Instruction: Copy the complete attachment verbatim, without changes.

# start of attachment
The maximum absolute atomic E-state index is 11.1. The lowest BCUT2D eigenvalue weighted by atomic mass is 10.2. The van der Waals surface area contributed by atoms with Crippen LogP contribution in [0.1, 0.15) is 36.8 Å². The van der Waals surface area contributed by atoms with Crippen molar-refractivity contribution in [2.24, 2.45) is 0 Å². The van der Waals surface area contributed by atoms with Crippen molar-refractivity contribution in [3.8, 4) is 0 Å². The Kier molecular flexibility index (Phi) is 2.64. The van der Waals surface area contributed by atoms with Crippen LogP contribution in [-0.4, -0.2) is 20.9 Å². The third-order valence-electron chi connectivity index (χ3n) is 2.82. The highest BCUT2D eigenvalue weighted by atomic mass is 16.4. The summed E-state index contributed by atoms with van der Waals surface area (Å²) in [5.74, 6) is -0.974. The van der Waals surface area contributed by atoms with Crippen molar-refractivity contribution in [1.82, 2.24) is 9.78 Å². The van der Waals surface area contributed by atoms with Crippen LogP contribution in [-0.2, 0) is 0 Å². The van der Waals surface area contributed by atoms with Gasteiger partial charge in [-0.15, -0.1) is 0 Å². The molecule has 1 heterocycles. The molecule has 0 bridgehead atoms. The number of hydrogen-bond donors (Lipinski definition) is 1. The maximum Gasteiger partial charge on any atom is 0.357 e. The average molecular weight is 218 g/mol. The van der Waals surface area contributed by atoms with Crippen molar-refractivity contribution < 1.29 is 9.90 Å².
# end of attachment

The maximum absolute atomic E-state index is 11.1. The lowest BCUT2D eigenvalue weighted by atomic mass is 10.2. The van der Waals surface area contributed by atoms with Crippen LogP contribution in [0.1, 0.15) is 36.8 Å². The van der Waals surface area contributed by atoms with Crippen molar-refractivity contribution in [2.24, 2.45) is 0 Å². The van der Waals surface area contributed by atoms with Crippen molar-refractivity contribution in [3.8, 4) is 0 Å². The Kier molecular flexibility index (Phi) is 2.64. The van der Waals surface area contributed by atoms with Crippen LogP contribution in [-0.4, -0.2) is 20.9 Å². The third-order valence-electron chi connectivity index (χ3n) is 2.82. The highest BCUT2D eigenvalue weighted by atomic mass is 16.4. The summed E-state index contributed by atoms with van der Waals surface area (Å²) in [5.74, 6) is -0.974. The van der Waals surface area contributed by atoms with Crippen molar-refractivity contribution in [1.82, 2.24) is 9.78 Å². The van der Waals surface area contributed by atoms with Crippen LogP contribution in [-0.2, 0) is 0 Å². The van der Waals surface area contributed by atoms with Gasteiger partial charge in [-0.15, -0.1) is 0 Å². The molecule has 1 heterocycles. The molecule has 0 bridgehead atoms. The number of hydrogen-bond donors (Lipinski definition) is 1. The maximum Gasteiger partial charge on any atom is 0.357 e. The average molecular weight is 218 g/mol. The van der Waals surface area contributed by atoms with Crippen molar-refractivity contribution < 1.29 is 9.90 Å².